Final Fantasy XII
Review by IrenicApollyon
" If you speak and read Japanese, buy this game now."
Squaresoft made a huge gamble back in the NES era by creating Final Fantasy. What they were hoping for was a game that could save their company. What gamers got was a game which single-handedly changed RPGs and -- dare I say it? -- video games forever. Now, almost twenty years after the original Final Fantasy captured gamers' hearts in Japan, Square-Enix has released the twelfth installment in the series earlier this year. Blending spectacular visuals with some of the best voice acting you'll ever hear, Square-Enix has succeeded in creating one of the most engrossing console role-playing games to date.
With the history of Final Fantasy, it doesn't have to be said that Final Fantasy XII is going to have one of the most enthralling plots out there. Square-Enix definitely does deliver, this time bringing a much more mature theme with a tale full of intrigue and drama. The fantastic script and the overall presentation make this game play more like a fully-interactive film than ever attained in a video game before.
Final Fantasy XII starts off happy. Lord Rasler and Princess Ashe have just married and the beautiful city of Dalmasca is seeing an age of peace and calm that seems neverending. The happiness is soon lost and the action begins when Dalmasca is invaded by their neighboring nation, Archadia. In one of the most gorgeous intros I've ever seen in a video game, Dalmasca fights a losing battle and Lord Rasler is killed on the field by a bowman. A dark veil enshrouds Dalmasca, and the continent of Ivalice, in chaos.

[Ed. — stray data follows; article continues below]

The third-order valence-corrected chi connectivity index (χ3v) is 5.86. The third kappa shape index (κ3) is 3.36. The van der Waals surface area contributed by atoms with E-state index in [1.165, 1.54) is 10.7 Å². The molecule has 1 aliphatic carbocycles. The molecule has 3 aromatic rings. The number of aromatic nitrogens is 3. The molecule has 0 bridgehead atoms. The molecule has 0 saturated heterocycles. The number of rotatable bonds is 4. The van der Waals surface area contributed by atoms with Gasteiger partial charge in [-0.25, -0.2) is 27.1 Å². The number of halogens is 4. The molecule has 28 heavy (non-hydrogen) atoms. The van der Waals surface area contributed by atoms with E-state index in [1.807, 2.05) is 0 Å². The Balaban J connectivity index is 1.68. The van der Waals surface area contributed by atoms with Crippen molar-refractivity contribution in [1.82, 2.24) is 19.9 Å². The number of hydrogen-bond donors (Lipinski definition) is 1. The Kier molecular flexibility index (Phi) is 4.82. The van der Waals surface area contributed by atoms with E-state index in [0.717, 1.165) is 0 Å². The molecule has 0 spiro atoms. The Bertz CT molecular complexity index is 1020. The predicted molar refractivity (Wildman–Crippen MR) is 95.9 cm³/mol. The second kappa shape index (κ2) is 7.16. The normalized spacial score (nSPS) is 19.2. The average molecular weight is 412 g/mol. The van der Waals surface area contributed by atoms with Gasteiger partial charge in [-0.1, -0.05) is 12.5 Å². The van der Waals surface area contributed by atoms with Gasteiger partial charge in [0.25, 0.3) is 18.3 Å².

The gamer plays as Vaan, an orphan living in the streets of an Archadian-occupied Dalmasca. Vaan dreams of buying an airship and becoming a sky pirate, where he can reign over the skies and be free of Archadian oppression. Though his dream seems unreachable, a door to his goal opens when he discovers rumours of a secret treasure hidden deep within the Dalmascan palace. Unknown to him, as he steals the treasure there are other parties witin the castle unseen by the palace guards, and when he leaves the castle he is immediately caught in the middle of an all-out brawl between Archadian guards and a rebel faction. Unwillingly, Vaan is dragged into an increasingly violent political conflict.